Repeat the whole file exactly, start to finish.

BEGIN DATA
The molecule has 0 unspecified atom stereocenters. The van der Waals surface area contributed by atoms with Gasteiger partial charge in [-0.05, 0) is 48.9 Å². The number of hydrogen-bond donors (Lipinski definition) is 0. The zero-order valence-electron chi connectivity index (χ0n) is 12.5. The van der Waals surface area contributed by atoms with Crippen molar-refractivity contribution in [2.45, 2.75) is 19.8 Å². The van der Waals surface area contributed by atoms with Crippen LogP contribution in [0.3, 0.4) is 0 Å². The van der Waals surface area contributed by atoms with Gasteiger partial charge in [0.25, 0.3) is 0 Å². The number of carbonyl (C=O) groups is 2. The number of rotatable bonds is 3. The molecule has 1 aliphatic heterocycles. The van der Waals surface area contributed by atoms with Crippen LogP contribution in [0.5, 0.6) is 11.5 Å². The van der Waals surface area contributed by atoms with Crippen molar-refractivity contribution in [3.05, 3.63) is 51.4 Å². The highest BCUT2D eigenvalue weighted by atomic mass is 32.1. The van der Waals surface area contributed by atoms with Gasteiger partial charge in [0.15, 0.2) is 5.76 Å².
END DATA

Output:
The molecule has 0 unspecified atom stereocenters. The van der Waals surface area contributed by atoms with Gasteiger partial charge in [-0.05, 0) is 48.9 Å². The number of hydrogen-bond donors (Lipinski definition) is 0. The zero-order valence-electron chi connectivity index (χ0n) is 12.5. The van der Waals surface area contributed by atoms with Crippen molar-refractivity contribution in [2.45, 2.75) is 19.8 Å². The van der Waals surface area contributed by atoms with Crippen LogP contribution in [0.3, 0.4) is 0 Å². The van der Waals surface area contributed by atoms with Gasteiger partial charge in [0.25, 0.3) is 0 Å². The number of carbonyl (C=O) groups is 2. The number of rotatable bonds is 3. The molecule has 1 aliphatic heterocycles. The van der Waals surface area contributed by atoms with Crippen LogP contribution in [0.5, 0.6) is 11.5 Å². The van der Waals surface area contributed by atoms with Crippen molar-refractivity contribution in [3.05, 3.63) is 51.4 Å². The highest BCUT2D eigenvalue weighted by atomic mass is 32.1. The van der Waals surface area contributed by atoms with Gasteiger partial charge in [0.15, 0.2) is 5.76 Å².